Congressman John Mica (R-FL) has introduced a bill that would limit the amount airlines could charge passengers for checked baggage to $4.50. Why $4.50? That’s the Passenger Facility Charge (PFC) that airports tack onto the cost of every airline ticket.
Mica, who serves as Chairman of the House Transportation Oversight Subcommittee, says, “This is fair and equitable since airports have been held to that fee level for handling passengers at the same $4.50 limitation by law for the past 15 years. During that decade and a half, most major carriers have imposed dramatically increased baggage and service fees. What’s good for the goose is good for the gander.”
As Brad Tuttle reports for money.com, airports are limited to $4.50 for each leg of a journey, and, in the case of a flight with multiple layovers, are capped at a maximum of $9 per one-way trip and $18 per round trip. The money is used—or at least is supposed to be used—to fund airport infrastructure maintenance and improvements.
Mica, however, believes that this is not the case. Although airlines are reaping the rewards of increased baggage fees, those revenues are not directly contributing to improvement in airport infrastructure. As Jelisa Castrodale points out on roadwarriors.com, Mica prepared a Congressional report in May called “U.S. Airports in Crisis,” highlighting the key infrastructure crisis that our domestic airports are facing.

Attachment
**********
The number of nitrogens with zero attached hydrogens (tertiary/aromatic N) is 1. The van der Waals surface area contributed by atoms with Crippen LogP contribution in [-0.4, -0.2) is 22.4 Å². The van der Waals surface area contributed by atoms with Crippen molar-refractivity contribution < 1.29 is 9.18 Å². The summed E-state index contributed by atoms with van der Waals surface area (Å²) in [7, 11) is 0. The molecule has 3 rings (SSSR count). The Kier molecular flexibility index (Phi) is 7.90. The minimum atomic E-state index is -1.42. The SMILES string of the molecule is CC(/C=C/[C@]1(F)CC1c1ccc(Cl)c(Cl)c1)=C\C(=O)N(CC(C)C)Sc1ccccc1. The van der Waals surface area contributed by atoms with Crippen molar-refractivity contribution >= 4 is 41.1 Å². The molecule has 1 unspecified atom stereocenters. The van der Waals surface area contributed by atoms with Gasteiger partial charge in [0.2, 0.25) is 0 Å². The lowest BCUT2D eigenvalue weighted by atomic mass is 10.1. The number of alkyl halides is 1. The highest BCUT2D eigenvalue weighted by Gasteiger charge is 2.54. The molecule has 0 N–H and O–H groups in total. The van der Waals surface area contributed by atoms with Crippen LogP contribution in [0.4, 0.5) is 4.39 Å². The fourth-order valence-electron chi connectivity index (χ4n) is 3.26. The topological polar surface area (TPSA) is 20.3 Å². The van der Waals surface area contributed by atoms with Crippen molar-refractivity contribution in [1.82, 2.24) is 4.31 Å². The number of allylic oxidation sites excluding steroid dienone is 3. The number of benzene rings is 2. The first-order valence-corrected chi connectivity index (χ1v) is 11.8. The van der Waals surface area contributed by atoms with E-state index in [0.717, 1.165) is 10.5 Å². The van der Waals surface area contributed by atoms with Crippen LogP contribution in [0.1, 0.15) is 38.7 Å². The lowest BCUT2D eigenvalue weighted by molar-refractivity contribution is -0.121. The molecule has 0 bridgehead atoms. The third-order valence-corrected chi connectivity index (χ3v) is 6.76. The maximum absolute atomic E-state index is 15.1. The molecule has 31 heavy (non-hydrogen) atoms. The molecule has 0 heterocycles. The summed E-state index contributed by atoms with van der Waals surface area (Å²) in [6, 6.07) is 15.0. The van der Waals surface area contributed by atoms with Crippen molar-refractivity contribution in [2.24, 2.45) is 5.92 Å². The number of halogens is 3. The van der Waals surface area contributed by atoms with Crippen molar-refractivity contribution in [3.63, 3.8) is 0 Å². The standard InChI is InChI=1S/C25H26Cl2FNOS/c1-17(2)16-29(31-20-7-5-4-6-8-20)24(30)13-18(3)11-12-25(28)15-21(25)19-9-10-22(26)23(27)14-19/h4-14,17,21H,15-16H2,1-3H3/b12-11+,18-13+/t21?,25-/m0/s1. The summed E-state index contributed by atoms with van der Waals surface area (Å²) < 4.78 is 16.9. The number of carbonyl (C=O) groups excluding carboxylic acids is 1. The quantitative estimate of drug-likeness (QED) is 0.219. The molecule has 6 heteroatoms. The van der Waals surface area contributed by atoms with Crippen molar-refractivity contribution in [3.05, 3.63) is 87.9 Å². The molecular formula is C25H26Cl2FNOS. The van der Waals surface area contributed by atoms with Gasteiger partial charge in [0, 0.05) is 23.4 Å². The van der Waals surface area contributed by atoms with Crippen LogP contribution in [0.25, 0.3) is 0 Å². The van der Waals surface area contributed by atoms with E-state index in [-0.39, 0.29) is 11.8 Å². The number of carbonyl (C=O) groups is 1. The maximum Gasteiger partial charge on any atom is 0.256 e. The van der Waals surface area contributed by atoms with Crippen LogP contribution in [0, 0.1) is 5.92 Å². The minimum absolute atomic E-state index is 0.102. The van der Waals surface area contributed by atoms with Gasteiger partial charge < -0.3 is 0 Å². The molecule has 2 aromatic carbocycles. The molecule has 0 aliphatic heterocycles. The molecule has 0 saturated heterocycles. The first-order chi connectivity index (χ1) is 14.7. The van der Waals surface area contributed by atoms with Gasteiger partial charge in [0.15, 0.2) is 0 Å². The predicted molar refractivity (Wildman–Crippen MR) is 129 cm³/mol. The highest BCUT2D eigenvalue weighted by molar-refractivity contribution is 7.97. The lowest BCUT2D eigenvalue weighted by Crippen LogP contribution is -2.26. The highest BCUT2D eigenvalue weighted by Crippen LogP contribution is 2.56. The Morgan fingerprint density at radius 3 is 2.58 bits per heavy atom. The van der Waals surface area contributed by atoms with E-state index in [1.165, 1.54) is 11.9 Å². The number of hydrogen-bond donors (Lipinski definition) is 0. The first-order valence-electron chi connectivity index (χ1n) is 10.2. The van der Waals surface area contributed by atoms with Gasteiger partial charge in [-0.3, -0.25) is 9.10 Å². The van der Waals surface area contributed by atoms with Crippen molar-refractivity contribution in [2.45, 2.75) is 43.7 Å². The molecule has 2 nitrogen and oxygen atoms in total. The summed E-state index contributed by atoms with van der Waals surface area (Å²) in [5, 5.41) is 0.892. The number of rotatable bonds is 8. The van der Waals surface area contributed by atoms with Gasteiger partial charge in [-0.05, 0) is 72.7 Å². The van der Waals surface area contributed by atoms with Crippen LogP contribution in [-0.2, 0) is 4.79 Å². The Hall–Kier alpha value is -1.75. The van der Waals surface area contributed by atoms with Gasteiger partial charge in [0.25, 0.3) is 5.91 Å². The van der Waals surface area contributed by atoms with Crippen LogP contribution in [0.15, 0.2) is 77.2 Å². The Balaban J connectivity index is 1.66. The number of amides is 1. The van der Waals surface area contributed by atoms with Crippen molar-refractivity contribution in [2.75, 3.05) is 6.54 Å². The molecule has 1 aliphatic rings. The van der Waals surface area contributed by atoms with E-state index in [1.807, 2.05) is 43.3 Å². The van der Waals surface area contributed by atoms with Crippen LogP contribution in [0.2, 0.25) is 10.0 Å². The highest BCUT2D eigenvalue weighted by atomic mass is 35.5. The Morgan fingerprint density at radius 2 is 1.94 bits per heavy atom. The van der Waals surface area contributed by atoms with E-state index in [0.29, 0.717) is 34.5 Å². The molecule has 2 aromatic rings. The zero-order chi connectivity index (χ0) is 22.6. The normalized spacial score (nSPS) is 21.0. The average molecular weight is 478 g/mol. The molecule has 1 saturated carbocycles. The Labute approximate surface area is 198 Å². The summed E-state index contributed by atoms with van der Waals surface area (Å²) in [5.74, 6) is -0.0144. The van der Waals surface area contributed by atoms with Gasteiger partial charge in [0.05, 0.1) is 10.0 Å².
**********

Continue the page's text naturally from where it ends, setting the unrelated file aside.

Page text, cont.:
Castrodale notes that Airlines for America, the country’s largest airline trade association, has criticized Mica’s proposal, stating, “What’s good for travelers is to not nearly double the tax they pay to step foot in an airport when airports have more than enough resources to invest in infrastructure today.” Indeed, it is difficult to think of an airport project in America that has been halted due to a lack of resources.
Yet Checked Bag Fees Add Up
In the not too distant past, airlines charged nothing to check one—or even two—bags. The practice of tacking on fees of $25 or more per bag is now commonplace. This has resulted in a huge windfall for the airline industry. Revenue garnered from airline fees has tripled since 2008. According to statistics from the Department of Transportation, airlines collectively took in $3.6 billion in extra baggage fees in 2014, a 5.3% increase from 2013.